For example, libertarians, as individualists, normally consider individual choice sacrosanct, so that overruling it is wrong, even if overruling it is an appropriate engineering solution to a genuine social problem. (I don't have much patience for the claim that there is no such thing as a genuine social problem: just because society is an abstraction doesn't mean that it isn't a useful abstraction for understanding problems. That doesn't mean I'm willing to use that abstraction for other purposes.)
In other words, would-be social engineers are enormously constrained, because they probably lack legitimate authority to employ most of the means which would seem appropriate to them (and which, ineed, might be broadly effective).
If you think of the Prisoner's Dilemma, libertarians will insist that people who end up at the lower right should be allowed to stay there instead of forcing them to the upper left (although that's not the whole story) -- so how do you get everybody to the upper left corner without forcing them? I grant that things could be much better (in the utilitarian sense) and it's possible to get closer to that through conscious choice.
And libertarianism permits (please, not "produces") mutual defection in many situations where progressivism might forbid it.
Somebody wrote a recent book about two strands of thought in the liberal tradition dating back to the Enlightenment (and portions of which are older). One of these is rational ordering of things, and the other is individual sovereignty or autonomy. People have started to notice (obviously this author is far from the first to do so) that both of these are a part of the liberal tradition and yet that they're often in dramatic contrast.
Sometimes (frequently, it seems) the rational order fails to just appear (and what to blame for that is itself a subject of endless political debate -- greed, culture, human nature, advertising, a lack of education, the essential bankruptcy of the liberal tradition, states' policies or propaganda, foreign or domestic subversion, or "time and chance" per Ecclesiastes).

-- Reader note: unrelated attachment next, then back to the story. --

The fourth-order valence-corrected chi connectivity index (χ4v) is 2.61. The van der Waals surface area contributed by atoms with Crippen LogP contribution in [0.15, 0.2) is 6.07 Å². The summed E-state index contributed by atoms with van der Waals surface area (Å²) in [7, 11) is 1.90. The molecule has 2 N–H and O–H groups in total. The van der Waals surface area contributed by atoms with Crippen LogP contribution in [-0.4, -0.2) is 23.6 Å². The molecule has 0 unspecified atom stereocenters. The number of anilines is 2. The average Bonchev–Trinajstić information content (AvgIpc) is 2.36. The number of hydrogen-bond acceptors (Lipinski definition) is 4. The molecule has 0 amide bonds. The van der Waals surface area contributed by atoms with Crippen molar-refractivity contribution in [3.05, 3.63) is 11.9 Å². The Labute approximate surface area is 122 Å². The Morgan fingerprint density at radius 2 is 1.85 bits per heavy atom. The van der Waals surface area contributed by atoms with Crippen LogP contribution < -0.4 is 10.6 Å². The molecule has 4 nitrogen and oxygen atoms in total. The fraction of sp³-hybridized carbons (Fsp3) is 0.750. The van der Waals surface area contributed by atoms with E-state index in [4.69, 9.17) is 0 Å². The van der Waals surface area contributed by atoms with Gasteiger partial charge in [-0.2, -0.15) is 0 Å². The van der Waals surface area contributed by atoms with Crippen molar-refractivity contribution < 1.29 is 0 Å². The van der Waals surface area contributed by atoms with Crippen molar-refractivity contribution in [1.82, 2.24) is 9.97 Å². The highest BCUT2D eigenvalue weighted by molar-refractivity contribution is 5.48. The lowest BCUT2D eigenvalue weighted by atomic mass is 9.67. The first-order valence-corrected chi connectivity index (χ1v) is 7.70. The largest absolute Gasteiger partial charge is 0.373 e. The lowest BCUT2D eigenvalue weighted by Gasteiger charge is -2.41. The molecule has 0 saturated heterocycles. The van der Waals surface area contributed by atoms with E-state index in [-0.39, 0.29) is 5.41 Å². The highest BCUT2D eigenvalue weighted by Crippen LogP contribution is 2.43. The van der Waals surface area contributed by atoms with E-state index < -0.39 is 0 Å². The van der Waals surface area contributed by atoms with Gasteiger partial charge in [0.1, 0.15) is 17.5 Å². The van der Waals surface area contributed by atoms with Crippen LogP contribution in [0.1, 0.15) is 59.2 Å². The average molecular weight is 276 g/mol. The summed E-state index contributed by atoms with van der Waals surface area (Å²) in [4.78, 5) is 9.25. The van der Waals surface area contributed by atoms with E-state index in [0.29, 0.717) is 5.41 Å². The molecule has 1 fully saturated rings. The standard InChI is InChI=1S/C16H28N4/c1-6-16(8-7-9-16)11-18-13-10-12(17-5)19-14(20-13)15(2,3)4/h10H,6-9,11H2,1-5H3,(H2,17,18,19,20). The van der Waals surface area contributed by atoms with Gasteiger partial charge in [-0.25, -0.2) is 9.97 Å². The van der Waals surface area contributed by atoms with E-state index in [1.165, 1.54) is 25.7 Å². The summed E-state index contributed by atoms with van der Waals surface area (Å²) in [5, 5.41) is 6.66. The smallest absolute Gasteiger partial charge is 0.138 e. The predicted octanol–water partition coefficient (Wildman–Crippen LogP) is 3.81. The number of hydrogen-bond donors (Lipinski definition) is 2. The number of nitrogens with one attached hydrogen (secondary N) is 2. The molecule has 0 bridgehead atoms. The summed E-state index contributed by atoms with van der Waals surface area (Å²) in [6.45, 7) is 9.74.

The liberal tradition's answer to this is probably that you need to produce the rational order through education and not indoctrination or coercion. I think lilo might feel less attacked by graydon if the former reflected on the latter's reluctance to suggest that cell phones should be banned: just, I think, that maybe we don't all absolutely need them. [After a few days, graydon emphasized that he didn't have a political agenda in mind, but rather a suggestion.]
As someone who's just recently given up on cell phones for a while, I could endorse that. :-)
But obviously people have different lifestyles and some people might have more use for certain items or (thinking of Phil Agre again) institutions than others. I'm sure that in most of these areas (from what graydon wrote) graydon would be happy to see people simply being more reasonable and reflective, less gratuitous and frenzied.
[Speaking of sub-issues, how about the difference between "there is such a thing as technological progress, and it is important and frequently beneficial to humanity" and "people all need to consume a lot and have a fast-paced lifestyle"? I think it would be nice to separate these two, and maybe others.]
So the outstanding issue about the "education alone" idea is in part that some people say it doesn't work (it's not enough) and some people say it will take a long time and some people say it's simply not being practiced at all.